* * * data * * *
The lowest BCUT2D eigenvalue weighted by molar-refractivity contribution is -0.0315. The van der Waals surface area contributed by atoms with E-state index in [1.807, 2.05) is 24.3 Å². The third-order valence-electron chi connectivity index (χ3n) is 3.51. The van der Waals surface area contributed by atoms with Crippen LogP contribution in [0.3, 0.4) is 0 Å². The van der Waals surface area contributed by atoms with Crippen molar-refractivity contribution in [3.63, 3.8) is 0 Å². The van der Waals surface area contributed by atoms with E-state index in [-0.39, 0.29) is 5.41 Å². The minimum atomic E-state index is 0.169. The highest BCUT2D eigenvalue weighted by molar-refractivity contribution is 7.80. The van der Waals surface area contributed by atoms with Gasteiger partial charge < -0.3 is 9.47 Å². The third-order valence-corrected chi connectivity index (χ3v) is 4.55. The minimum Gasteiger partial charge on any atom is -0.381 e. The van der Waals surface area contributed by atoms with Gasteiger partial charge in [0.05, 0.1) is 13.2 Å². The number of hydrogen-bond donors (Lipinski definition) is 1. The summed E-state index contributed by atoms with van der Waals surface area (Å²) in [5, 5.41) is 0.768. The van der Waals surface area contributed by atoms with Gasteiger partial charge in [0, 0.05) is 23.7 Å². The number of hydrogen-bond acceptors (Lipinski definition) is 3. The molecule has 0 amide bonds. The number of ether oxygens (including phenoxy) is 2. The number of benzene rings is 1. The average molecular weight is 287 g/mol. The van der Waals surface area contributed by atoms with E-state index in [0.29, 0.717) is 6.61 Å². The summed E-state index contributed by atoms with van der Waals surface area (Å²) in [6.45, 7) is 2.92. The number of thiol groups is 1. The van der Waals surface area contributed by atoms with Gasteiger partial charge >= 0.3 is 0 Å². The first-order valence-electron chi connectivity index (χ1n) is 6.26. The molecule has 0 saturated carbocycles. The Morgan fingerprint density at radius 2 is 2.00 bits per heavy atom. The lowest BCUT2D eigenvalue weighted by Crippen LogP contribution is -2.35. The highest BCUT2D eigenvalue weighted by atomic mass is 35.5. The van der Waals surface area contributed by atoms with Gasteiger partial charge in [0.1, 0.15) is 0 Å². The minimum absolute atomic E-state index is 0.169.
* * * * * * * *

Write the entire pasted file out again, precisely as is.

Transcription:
The lowest BCUT2D eigenvalue weighted by molar-refractivity contribution is -0.0315. The van der Waals surface area contributed by atoms with E-state index in [1.807, 2.05) is 24.3 Å². The third-order valence-electron chi connectivity index (χ3n) is 3.51. The van der Waals surface area contributed by atoms with Crippen LogP contribution in [0.3, 0.4) is 0 Å². The van der Waals surface area contributed by atoms with Crippen molar-refractivity contribution in [3.63, 3.8) is 0 Å². The van der Waals surface area contributed by atoms with E-state index in [-0.39, 0.29) is 5.41 Å². The minimum atomic E-state index is 0.169. The highest BCUT2D eigenvalue weighted by molar-refractivity contribution is 7.80. The van der Waals surface area contributed by atoms with Gasteiger partial charge < -0.3 is 9.47 Å². The third-order valence-corrected chi connectivity index (χ3v) is 4.55. The minimum Gasteiger partial charge on any atom is -0.381 e. The van der Waals surface area contributed by atoms with Gasteiger partial charge in [0.05, 0.1) is 13.2 Å². The number of hydrogen-bond donors (Lipinski definition) is 1. The summed E-state index contributed by atoms with van der Waals surface area (Å²) in [5, 5.41) is 0.768. The van der Waals surface area contributed by atoms with Gasteiger partial charge in [0, 0.05) is 23.7 Å². The number of hydrogen-bond acceptors (Lipinski definition) is 3. The molecule has 0 amide bonds. The number of ether oxygens (including phenoxy) is 2. The number of benzene rings is 1. The average molecular weight is 287 g/mol. The van der Waals surface area contributed by atoms with E-state index in [0.29, 0.717) is 6.61 Å². The summed E-state index contributed by atoms with van der Waals surface area (Å²) in [6.45, 7) is 2.92. The number of thiol groups is 1. The van der Waals surface area contributed by atoms with Gasteiger partial charge >= 0.3 is 0 Å². The first-order valence-electron chi connectivity index (χ1n) is 6.26. The molecule has 0 saturated carbocycles. The Morgan fingerprint density at radius 2 is 2.00 bits per heavy atom. The lowest BCUT2D eigenvalue weighted by Crippen LogP contribution is -2.35. The highest BCUT2D eigenvalue weighted by atomic mass is 35.5. The van der Waals surface area contributed by atoms with Gasteiger partial charge in [0.1, 0.15) is 0 Å². The minimum absolute atomic E-state index is 0.169.